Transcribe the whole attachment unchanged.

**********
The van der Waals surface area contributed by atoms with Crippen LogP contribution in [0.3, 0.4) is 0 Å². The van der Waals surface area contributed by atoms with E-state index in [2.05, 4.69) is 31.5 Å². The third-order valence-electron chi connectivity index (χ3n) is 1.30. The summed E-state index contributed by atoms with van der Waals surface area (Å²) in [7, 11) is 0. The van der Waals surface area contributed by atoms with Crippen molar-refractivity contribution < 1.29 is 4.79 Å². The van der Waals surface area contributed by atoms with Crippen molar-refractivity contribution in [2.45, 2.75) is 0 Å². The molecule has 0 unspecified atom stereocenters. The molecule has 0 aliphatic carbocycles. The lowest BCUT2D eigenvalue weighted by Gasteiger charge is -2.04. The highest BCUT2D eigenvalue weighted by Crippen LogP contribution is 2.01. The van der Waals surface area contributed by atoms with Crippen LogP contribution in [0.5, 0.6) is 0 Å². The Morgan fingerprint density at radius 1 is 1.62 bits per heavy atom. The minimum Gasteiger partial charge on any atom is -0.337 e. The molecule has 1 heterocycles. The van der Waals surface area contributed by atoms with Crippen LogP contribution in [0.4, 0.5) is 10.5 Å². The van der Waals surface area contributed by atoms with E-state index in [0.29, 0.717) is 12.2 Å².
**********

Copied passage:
The van der Waals surface area contributed by atoms with Crippen LogP contribution in [0.3, 0.4) is 0 Å². The van der Waals surface area contributed by atoms with E-state index in [2.05, 4.69) is 31.5 Å². The third-order valence-electron chi connectivity index (χ3n) is 1.30. The summed E-state index contributed by atoms with van der Waals surface area (Å²) in [7, 11) is 0. The van der Waals surface area contributed by atoms with Crippen molar-refractivity contribution < 1.29 is 4.79 Å². The van der Waals surface area contributed by atoms with Crippen molar-refractivity contribution in [2.45, 2.75) is 0 Å². The molecule has 0 unspecified atom stereocenters. The molecule has 0 aliphatic carbocycles. The lowest BCUT2D eigenvalue weighted by Gasteiger charge is -2.04. The highest BCUT2D eigenvalue weighted by Crippen LogP contribution is 2.01. The van der Waals surface area contributed by atoms with Crippen LogP contribution in [0.5, 0.6) is 0 Å². The Morgan fingerprint density at radius 1 is 1.62 bits per heavy atom. The minimum Gasteiger partial charge on any atom is -0.337 e. The molecule has 1 heterocycles. The van der Waals surface area contributed by atoms with Crippen LogP contribution in [0.4, 0.5) is 10.5 Å². The van der Waals surface area contributed by atoms with E-state index in [0.29, 0.717) is 12.2 Å².